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There is a huge amount of information on the Internet but the quality is variable. Some reliable sources are suggested below.
See also the tips and suggestions to help you evaluate what's good and what's not!
The virtual library for economics and business. It offers you research in internet resources, online catalogues and full texts online and it provides access to information services of libraries. Allows you to search many sources simultaneously.
RFE (Resources for Economists on the Internet)
This is a major gateway to economics information online, edited by Bill Goffe. The site is sponsored by the American Economic Association, listing over 1500 resources in 97 sections and sub-sections. Provides descriptions of most resources. RFE is part of the WWW Virtual Library for Economics (along with WebEc).
General economics-related websites
British Library of Political and Economic Science
(library for London School of Economics) The Library collects material on a worldwide basis, in all major European languages. The collections total over four million items, including 31,000 past and present journal titles. The Library subscribes to approximately 3000 e-journals, just part of its electronic information provision. Please check access for visitors.
Economist Intelligence Unit Country analysis
Access the Economist Intelligence Unit's latest data, analysis and forecasts for 187 countries and its Global Forecasting Service. Access is free but you are required to register first.
German National Library of Economics (ZBW)
The German National Library of Economics (ZBW) is also the library of the Kiel Institute for World Economics and the world’s largest library for economic literature. Access to the collections of over two million books is through the online catalogue, ECONIS.
Working papers / Discussion papers / Research papers
RePEc (Research Papers in Economics)
RePEc is a collaborative effort to enhance the dissemination of research in economics. The heart of the project is a decentralized database of working papers, journal articles and software components. All RePEc material is freely available. Please note that RePEc does not contain full-text journal articles; RePEc services provide links to many full-text articles, but you may need a personal or institutional subscription to follow those links. If a working paper or journal article is not indicated as "downloadable", please contact the author or publisher for assistance.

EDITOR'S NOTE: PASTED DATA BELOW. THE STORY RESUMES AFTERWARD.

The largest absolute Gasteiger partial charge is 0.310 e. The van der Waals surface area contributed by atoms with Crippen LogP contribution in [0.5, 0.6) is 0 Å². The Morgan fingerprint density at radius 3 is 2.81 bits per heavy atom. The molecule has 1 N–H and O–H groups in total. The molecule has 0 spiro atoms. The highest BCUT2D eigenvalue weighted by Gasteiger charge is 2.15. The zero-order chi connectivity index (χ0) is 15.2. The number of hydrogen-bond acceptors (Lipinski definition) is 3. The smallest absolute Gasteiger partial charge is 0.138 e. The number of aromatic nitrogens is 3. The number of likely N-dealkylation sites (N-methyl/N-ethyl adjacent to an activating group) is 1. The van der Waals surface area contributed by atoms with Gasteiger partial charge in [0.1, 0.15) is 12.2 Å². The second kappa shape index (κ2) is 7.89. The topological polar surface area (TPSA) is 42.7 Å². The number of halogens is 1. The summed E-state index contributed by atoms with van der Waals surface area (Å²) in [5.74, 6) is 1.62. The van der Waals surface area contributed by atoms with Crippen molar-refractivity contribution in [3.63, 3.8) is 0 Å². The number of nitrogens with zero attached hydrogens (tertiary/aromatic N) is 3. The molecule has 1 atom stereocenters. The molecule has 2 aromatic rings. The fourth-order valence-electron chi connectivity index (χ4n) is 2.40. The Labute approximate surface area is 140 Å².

Organisations and institutions
Guides and tutorials
Hints on assessing the reliability of information you find on the Internet.
A brief guide to finding information which includes links to the main search engines.
Tips on evaluating websites
Before believing the information given on a web site, or quoting it in your essay or project, think about the following:
- Who is responsible for the page/site?
- Is it a reliable organisation (eg a well known university) or a subject expert?
- Can you trust them?
Accuracy and reliability
- Is the information correct?
- Is the grammar and spelling correct?
- Is it complete, or are they just giving one point of view?
- Do they have their own agenda eg political organisations?
- Is the information fact or opinion?
- Can you tell how up-to-date it is?
- Is it regularly updated?
- You don't want to quote out-of-date information
Audience / relevance
- Is the information of the right level to be quoted in your project? If it is aimed at the general public or school children it might not be!
- Is the site well structured and easy to navigate?
- Are the links from the page up-to-date and valid?
- If it is well designed and maintained then you can feel more confident about the information it provides